When I make goetta, I use the recipe on the bag of Dorsel’s Pinhead Oatmeal with some adaptations. Pinhead oatmeal is steel cut oats. Dorsel’s is usually with the flours and cormeals in my grocery and is usually cheaper than the steel cut oats you find in the hot cereal section. Some cereal companies have come out with “quick” steel cuts oats lately, do not use those. My family loves spicy goetta for breakfast on the weekend.  Goetta omelets are a particular favorite.


Curried Lentil and Sweet Potato Soup

(makes a big stock pot full)

1 large onion, diced
6-7 cloves garlic, minced
1/4 cup peeled and finely minced ginger root
olive oil
1.5 TBS curry powder (or more to taste)
1 chile pepper (or jalapeno) minced or dried chili flakes to taste
1 cup diced carrots
5 cups (about 2 lbs) sweet potatoes, peeled and diced  *
*(I bake the potatoes and cut them in half and squeeze out the insides, easier than peeling & dicing)
1 14oz can coconut milk (I use lowfat coconut milk)
2 cup dried lentils (red lentils if you can find them-keeps the color of the soup nicer)
8 cups vegetable or chicken stock
juice of 1 lime or lime wedges
1 bunch cilantro, minced
plain yogurt if desired


serve with cilantro chutney (recipe below)

Add onion, garlic and ginger to a large pot with a bit of oil. Saute until softened. Add peppers, carrots, and curry powder. Saute about 5-10 minutes Add the sweet potato (add sweet potatoes after stock and a little simmering if already baked), stock and coconut milk. (If you couldn’t find red lentils add regular ones now too-they take longer to cook). Simmer covered about 30 minutes until potatoes (and lentils if green) are cooked.  Use a stick blender to make soup a little smoother or you can leave it pretty chunky.  I add red lentils after blending since they cook quicker and are softer.

Add lime juice, sprinkle with chopped cilantro and a dollop of yogurt if desired just before serving or serve with the chutney below.


Cilantro Chutney 


1 tablespoon oil
1 large jalapeno diced (seeds and all if you want it hot).
1 tsp diced garlic
1 tsp grated fresh ginger
1 cup cilantro leaves chopped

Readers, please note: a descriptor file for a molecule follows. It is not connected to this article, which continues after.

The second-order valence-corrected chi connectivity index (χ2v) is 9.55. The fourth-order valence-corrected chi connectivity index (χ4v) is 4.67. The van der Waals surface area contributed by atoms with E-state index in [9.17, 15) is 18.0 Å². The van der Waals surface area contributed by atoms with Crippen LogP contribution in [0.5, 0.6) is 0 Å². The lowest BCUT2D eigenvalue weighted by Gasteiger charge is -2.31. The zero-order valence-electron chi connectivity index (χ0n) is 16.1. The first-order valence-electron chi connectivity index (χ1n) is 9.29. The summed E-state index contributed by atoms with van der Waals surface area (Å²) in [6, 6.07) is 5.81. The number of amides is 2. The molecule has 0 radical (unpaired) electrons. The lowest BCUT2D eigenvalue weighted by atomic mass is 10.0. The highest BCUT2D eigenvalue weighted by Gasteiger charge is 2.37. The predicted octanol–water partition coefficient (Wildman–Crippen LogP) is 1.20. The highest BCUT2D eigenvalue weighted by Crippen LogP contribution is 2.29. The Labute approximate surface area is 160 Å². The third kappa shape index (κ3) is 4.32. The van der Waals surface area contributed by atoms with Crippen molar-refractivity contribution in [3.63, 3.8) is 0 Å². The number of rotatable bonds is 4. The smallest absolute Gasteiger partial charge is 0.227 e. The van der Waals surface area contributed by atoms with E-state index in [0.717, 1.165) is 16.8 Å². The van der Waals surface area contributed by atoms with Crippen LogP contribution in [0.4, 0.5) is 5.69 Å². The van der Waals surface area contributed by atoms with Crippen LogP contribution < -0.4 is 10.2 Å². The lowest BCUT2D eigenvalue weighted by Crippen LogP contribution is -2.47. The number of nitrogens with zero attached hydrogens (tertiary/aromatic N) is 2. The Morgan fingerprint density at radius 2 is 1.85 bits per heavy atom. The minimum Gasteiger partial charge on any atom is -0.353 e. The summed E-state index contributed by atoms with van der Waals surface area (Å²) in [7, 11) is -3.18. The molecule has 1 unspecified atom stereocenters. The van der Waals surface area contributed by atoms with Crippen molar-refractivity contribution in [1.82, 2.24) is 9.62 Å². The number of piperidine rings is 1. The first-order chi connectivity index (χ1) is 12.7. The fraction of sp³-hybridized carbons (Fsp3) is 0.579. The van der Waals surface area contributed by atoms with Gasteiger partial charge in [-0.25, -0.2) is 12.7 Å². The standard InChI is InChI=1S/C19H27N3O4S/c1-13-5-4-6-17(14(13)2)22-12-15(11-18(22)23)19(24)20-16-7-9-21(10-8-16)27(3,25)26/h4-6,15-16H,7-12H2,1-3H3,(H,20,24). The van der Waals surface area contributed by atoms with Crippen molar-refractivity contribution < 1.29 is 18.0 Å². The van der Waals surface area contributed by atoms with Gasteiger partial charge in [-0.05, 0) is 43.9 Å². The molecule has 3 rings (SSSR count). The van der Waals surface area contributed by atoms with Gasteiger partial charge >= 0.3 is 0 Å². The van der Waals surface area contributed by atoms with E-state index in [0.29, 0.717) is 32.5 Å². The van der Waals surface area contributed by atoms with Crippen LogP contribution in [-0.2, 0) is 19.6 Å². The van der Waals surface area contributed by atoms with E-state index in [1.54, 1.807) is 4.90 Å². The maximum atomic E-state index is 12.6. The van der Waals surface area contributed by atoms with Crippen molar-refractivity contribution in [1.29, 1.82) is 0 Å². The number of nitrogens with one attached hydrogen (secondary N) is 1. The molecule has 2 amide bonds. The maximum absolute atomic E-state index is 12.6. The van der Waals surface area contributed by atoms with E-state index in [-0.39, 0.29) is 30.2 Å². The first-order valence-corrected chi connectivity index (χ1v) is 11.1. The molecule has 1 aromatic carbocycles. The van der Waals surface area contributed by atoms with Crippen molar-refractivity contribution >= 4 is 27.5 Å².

1/4 tsp sugar
salt to taste

Directions: Heat the oil in a small frying pan and saute the jalapeno and ginger for about 2 minutes. Reduce the heat and add garlic paste. Remove from the heat and add coriander leaves and mix completely. Heat a little to wilt the cilantro. Place the mixture together with, salt and sugar in a food processor or grinder and mix until well blended.

My Healthier Version of Dorsel’s Goetta in the Crockpot

6 cups water
2 1/2 cups Pinhead Oatmeal (Steelcut)
1 lb. lean ground beef
1 lb. turkey breakfast sausage
1 Tbs. olive oil
*1 large onion diced
2 to 4 bay leaves
3 teaspoons salt
1/4 tsp of black pepper
1/2 to 1  tsp. Hot pepper flakes (optional)
I also usually throw in some onion powder and dried Italian seasoning.

1. Put water into crock-pot on high, heat on 20 minutes, add salt, pepper, pepper flakes, and oatmeal.
2. Cook 90 minutes on high, stir once or twice.
3. Add meat, olive oil, onion, and bay leaves, mix well to blend meats after they warm a little. Turn to low heat.
4. Let cook 3 hours, stirring occasionally after first hour.
5. Pour into bread pans. When cool, place in refrigerator. Will keep for days
6. When ready to use, slice the loaf of goetta and put into a pan in which there is a little olive oil, brown slices until crispy  or break apart and cook until crispy.

Busy Bee

I have been a busy bee lately and didn’t realize it had been so long since I had posted.  I have taught 6 classes since the last post.  I have pics from a couple of them, but forget during the class to snap a couple of shots.  I have another class tomorrow, and will try to remember to take some and to post after.  Meanwhile, the crochet bug bit me last night, so a happy St. Patrick’s Day to everyone!

crochet shamrock